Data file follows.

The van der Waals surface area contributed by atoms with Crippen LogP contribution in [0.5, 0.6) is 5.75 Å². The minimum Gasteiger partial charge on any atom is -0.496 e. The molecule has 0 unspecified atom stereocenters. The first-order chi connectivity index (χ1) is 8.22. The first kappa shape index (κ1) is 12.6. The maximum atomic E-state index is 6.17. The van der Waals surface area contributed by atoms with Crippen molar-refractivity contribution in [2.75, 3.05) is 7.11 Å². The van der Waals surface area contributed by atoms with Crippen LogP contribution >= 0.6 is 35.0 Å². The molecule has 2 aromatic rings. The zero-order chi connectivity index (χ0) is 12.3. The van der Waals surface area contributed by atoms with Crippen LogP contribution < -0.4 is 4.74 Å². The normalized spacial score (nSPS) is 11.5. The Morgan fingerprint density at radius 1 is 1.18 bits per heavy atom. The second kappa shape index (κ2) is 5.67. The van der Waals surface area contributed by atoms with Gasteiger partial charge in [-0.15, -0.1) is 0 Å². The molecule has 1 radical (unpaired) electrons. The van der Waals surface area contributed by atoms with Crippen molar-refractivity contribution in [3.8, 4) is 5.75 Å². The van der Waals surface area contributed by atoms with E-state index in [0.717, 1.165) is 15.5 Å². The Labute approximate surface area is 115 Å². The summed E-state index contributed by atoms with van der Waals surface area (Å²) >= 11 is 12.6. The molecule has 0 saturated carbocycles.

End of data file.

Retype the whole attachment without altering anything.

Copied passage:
The van der Waals surface area contributed by atoms with Crippen LogP contribution in [0.5, 0.6) is 5.75 Å². The minimum Gasteiger partial charge on any atom is -0.496 e. The molecule has 0 unspecified atom stereocenters. The first-order chi connectivity index (χ1) is 8.22. The first kappa shape index (κ1) is 12.6. The maximum atomic E-state index is 6.17. The van der Waals surface area contributed by atoms with Crippen molar-refractivity contribution in [2.75, 3.05) is 7.11 Å². The van der Waals surface area contributed by atoms with Crippen LogP contribution >= 0.6 is 35.0 Å². The molecule has 2 aromatic rings. The zero-order chi connectivity index (χ0) is 12.3. The van der Waals surface area contributed by atoms with Crippen LogP contribution < -0.4 is 4.74 Å². The normalized spacial score (nSPS) is 11.5. The Morgan fingerprint density at radius 1 is 1.18 bits per heavy atom. The second kappa shape index (κ2) is 5.67. The van der Waals surface area contributed by atoms with Gasteiger partial charge in [-0.15, -0.1) is 0 Å². The molecule has 1 radical (unpaired) electrons. The van der Waals surface area contributed by atoms with Crippen molar-refractivity contribution in [3.8, 4) is 5.75 Å². The van der Waals surface area contributed by atoms with E-state index in [0.717, 1.165) is 15.5 Å². The Labute approximate surface area is 115 Å². The summed E-state index contributed by atoms with van der Waals surface area (Å²) >= 11 is 12.6. The molecule has 0 saturated carbocycles.